Weller, Shane (2008) Literature, Philosophy, Nihilism: The Uncanniest of Guests. Palgrave Macmillan, Basingstoke, 256 pp. ISBN 978-0-230-55154-1. (The full text of this publication is not currently available from this repository. You may be able to access a copy if URLs are provided)
Since Nietzsche’s appropriation of the term in his later work, the concept of nihilism hasplayed a decisive role in the thinking of both modernity and postmodernity. This book charts the deployment of that concept by some of the most influential philosophers and literary theorists of the modern period, including Heidegger, Adorno, Blanchot, Derrida, Agamben, Vattimo, and Badiou. Focusing in particular on the ways in which each of these deployments involves both a countering redetermination of nihilism and a privileging of a certain concept of the literary for what is taken to be its power of resistance to it, this book proposes neither a critique nor a revalorisation of nihilism; rather, it explores through an historical, conceptual, and philological anaysis the various ways in which nihilism, as what Nietzsche terms the ‘uncanniest of all guests’, returns to haunt the thought of those who would counter it.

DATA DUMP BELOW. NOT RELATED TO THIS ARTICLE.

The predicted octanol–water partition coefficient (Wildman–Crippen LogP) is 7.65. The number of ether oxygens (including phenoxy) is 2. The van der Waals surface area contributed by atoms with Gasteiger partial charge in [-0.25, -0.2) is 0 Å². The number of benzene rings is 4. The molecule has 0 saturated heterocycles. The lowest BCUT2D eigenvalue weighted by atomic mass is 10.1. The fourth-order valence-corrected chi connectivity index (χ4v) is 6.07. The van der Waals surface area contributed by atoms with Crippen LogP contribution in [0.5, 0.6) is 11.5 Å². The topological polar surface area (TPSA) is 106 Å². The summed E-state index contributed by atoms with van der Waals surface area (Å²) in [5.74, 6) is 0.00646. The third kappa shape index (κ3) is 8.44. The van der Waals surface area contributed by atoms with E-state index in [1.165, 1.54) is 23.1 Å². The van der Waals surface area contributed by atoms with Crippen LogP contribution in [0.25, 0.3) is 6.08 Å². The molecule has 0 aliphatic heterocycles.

|Subjects:||P Language and Literature|
|Divisions:||Faculties > Humanities > School of European Culture and Languages|
|Depositing User:||Shane Weller|
|Date Deposited:||07 Mar 2009 12:52|
|Last Modified:||30 Jun 2014 10:53|
|Resource URI:||https://kar.kent.ac.uk/id/eprint/3586 (The current URI for this page, for reference purposes)|